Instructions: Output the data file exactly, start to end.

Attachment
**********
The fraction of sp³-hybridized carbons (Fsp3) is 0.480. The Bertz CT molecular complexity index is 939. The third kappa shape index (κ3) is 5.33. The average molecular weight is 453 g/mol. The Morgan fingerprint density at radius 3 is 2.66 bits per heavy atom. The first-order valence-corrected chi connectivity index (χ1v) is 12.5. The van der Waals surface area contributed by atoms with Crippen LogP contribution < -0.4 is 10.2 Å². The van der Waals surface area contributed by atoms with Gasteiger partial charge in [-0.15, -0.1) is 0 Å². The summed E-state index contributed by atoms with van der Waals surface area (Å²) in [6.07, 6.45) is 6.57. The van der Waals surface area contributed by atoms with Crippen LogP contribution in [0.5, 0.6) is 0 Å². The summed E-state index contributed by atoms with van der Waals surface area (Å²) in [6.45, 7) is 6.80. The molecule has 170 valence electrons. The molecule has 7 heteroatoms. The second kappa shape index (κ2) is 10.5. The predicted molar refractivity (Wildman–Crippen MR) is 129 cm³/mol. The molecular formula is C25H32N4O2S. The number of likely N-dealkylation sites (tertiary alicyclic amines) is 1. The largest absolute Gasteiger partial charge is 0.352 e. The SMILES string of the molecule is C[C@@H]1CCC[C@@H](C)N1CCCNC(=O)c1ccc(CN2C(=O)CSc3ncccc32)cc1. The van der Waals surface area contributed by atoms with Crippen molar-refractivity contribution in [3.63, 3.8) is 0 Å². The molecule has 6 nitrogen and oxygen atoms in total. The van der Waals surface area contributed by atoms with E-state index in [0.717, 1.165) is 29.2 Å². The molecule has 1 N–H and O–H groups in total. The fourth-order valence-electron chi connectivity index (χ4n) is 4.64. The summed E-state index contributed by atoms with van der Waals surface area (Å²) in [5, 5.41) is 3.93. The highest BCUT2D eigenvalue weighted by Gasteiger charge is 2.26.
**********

The fraction of sp³-hybridized carbons (Fsp3) is 0.480. The Bertz CT molecular complexity index is 939. The third kappa shape index (κ3) is 5.33. The average molecular weight is 453 g/mol. The Morgan fingerprint density at radius 3 is 2.66 bits per heavy atom. The first-order valence-corrected chi connectivity index (χ1v) is 12.5. The van der Waals surface area contributed by atoms with Crippen LogP contribution < -0.4 is 10.2 Å². The van der Waals surface area contributed by atoms with Gasteiger partial charge in [-0.15, -0.1) is 0 Å². The summed E-state index contributed by atoms with van der Waals surface area (Å²) in [6.07, 6.45) is 6.57. The van der Waals surface area contributed by atoms with Crippen LogP contribution in [0.5, 0.6) is 0 Å². The summed E-state index contributed by atoms with van der Waals surface area (Å²) in [6.45, 7) is 6.80. The molecule has 170 valence electrons. The molecule has 7 heteroatoms. The second kappa shape index (κ2) is 10.5. The predicted molar refractivity (Wildman–Crippen MR) is 129 cm³/mol. The molecular formula is C25H32N4O2S. The number of likely N-dealkylation sites (tertiary alicyclic amines) is 1. The largest absolute Gasteiger partial charge is 0.352 e. The SMILES string of the molecule is C[C@@H]1CCC[C@@H](C)N1CCCNC(=O)c1ccc(CN2C(=O)CSc3ncccc32)cc1. The van der Waals surface area contributed by atoms with Crippen molar-refractivity contribution in [3.63, 3.8) is 0 Å². The molecule has 6 nitrogen and oxygen atoms in total. The van der Waals surface area contributed by atoms with E-state index in [0.717, 1.165) is 29.2 Å². The molecule has 1 N–H and O–H groups in total. The fourth-order valence-electron chi connectivity index (χ4n) is 4.64. The summed E-state index contributed by atoms with van der Waals surface area (Å²) in [5, 5.41) is 3.93. The highest BCUT2D eigenvalue weighted by Gasteiger charge is 2.26.